By Julia Filan
The old saying goes “give a man a fish and you feed him for a day; teach a man to fish and you feed him for a lifetime”. This saying is brought to mind when thinking about the crisis of foreign aid dependency in developing countries. Aid is provided with good intentions but often charities and NGOs don’t realize its harmful effect. It is imperative to restructure foreign aid to foster effective sustainable development.
This concept is best described in the documentary Poverty Inc. After the Rwandan genocide, a church in Atlanta started an egg collection in their community and sent them to a small village near Kigali. This seemed like a great idea to those on the giving side. However, there was a man in the town who had successfully invested and started an egg business a few years earlier. When the eggs arrived, he couldn’t compete with free goods and was put out of business. After about a year, the church began donating to another cause, so the community was no longer receiving free eggs and their local egg business was no longer operating as well. In the long run, there was a negative effect on the community.
Many charitable aid programs result in a similar situation where people may benefit in the short-term but in the long-term it drives local merchants out of business, creating more poverty and leaving communities with a further lack of resources. This type of aid can have a very negative effect on the developing country’s economy. No economy can develop on ‘giveaways’. It also gives the people of the country a dependence mentality.
One solution could be to partner with local businesses instead of just giving money. Partners Worldwide is a leading NGO in this practice. It goes into developing countries and trains local people on how to run a small enterprise. In some cases, they provide investment to get businesses started. They also help develop a business network on a local and global scale. They have made an impressive impact, working with 77 communities in 32 countries, creating and sustaining over 200,000 jobs and lifting people out of poverty. This model has proven to be much more effective than just giving away goods. More NGOs switching to this model could greatly help economic development.
Another key factor to improve aid programs is communication between the donor and the recipient. In the Rwanda example from Poverty Inc, little communication was done to see if the donor group was sending eggs to a village that needed them. There are situations where donations would not harm the local economy because they are not consumed locally. With more research and communication with aid recipients, it can be distributed more effectively. A success story that demonstrates this occurred in Botswana in the 1960s. The government prioritized different areas and allocated donor funding to them. They ensured the projects would last once aid diminished. By the recipients of the aid having some control, Botswana was able to reduce their aid dependency from 30% to 2% in 20 years. There was similar success in Taiwan. They depended heavily on aid from the United States, but the government controlled the spending. They chose to invest in industrialization, particularly manufacturing, transportation, and communications. Later, they were able to expand exports and improve their trade balance. This boosted the economy and brought many people out of poverty. Eventually, the US was able to stop aid completely and today, Taiwan has a GDP comparable to Germany’s. By providing aid recipients power in the process, achieving sustainable growth is more likely than aid dependency.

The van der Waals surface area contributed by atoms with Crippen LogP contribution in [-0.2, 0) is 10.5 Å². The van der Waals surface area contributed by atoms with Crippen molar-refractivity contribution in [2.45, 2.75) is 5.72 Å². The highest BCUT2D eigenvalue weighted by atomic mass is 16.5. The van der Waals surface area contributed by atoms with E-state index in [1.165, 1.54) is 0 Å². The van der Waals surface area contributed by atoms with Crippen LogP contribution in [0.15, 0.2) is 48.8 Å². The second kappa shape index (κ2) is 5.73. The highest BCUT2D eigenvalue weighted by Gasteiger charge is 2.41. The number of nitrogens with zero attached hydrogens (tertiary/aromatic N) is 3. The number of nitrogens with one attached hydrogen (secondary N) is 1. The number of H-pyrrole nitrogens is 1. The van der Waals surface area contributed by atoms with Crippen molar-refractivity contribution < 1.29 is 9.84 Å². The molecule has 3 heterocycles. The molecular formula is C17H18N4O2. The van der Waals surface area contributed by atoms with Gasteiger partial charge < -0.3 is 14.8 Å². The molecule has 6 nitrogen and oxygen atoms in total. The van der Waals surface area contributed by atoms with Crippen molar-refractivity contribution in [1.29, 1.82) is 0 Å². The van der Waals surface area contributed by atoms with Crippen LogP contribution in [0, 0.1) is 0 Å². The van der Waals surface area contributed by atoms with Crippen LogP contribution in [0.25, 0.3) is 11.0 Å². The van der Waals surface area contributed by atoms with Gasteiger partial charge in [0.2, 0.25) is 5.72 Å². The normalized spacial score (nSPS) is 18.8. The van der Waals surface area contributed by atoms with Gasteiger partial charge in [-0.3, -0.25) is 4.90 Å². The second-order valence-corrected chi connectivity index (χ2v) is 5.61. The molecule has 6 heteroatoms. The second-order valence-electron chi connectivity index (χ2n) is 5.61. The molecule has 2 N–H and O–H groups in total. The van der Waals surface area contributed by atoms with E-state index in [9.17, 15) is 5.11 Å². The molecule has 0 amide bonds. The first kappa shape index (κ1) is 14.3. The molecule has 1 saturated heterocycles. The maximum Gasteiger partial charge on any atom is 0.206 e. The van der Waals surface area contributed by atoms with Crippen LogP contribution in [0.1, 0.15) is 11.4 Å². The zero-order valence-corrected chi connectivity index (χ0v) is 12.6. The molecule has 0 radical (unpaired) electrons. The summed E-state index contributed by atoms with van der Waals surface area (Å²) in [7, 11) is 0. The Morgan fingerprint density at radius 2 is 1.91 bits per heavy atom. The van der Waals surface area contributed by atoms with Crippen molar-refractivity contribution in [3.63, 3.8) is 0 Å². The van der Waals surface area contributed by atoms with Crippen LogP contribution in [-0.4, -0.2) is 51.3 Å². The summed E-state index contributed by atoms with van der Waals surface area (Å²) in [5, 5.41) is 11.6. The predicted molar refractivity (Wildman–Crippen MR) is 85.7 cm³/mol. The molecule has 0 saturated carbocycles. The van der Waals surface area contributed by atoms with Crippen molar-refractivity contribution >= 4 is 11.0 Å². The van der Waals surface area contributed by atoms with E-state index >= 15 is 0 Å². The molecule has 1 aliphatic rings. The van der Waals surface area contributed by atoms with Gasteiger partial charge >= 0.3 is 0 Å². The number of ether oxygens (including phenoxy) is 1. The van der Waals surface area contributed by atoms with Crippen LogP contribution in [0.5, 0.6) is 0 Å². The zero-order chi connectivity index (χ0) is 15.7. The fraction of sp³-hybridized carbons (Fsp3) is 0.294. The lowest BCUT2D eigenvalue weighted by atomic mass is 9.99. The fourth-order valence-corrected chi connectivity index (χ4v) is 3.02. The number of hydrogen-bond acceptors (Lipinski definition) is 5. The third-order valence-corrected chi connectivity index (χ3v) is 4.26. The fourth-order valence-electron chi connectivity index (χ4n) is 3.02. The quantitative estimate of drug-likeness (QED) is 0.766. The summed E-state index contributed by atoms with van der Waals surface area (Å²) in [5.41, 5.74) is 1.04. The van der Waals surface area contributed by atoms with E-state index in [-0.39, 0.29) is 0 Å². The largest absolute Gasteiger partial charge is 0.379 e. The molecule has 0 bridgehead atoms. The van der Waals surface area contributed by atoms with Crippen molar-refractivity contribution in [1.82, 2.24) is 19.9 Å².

There are many cases where aid may be doing more harm than good, despite its intentions. However, it is evident that countries and people can escape aid dependency by restructuring how foreign aid is provided. In so doing, the prospects for more effective sustainable development and reducing poverty can be increased.
Julia Filan is a freshman at The College of William and Mary. She is majoring in International Relations with a double minor in French and Psychology. She is particularly interested in sustainable development.
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 Michael Matheson Miller, Poverty, Inc. (Passion River Films, 2016).
 “The Approach,” Partners Worldwide, accessed December 8, 2018, https://www.partnersworldwide.org/our-work/the-approach/.
 “Global Indicators and Annual Impacts 2017-2018” (Partners WorldWide, 2018 2017).
 José Caraballo-Cueto, “What’s Wrong With ‘Poverty, Inc.’? A Critical Review,” Huffington Post (blog), September 20, 2017, https://www.huffingtonpost.com/entry/whats-wrong-with-poverty-inc-a-critical-review_us_59c1b313e4b0c3e70e7428cc.
 Victoria Stanford, “Aid Dependency: The Damage of Donation,” This Week in Global Health, accessed December 8, 2018, https://www.twigh.org/twigh-blog-archives/2015/7/31/aid-dependency-the-damage-of-donation.
 Kari Collins, “Real Aid: Ending Aid Dependency,” n.d., 64.
 David W. Chang, “U.S. Aid and Economic Progress in Taiwan,” Asian Survey 5, no. 3 (1965): 152–60, https://doi.org/10.2307/2642405.
 Daniel Runde, “Taiwan Is A Model Of Freedom And Prosperity,” accessed December 17, 2018, https://www.forbes.com/sites/danielrunde/2015/05/26/taiwan-development-model-freedom-prosperity/#1d430763670c.
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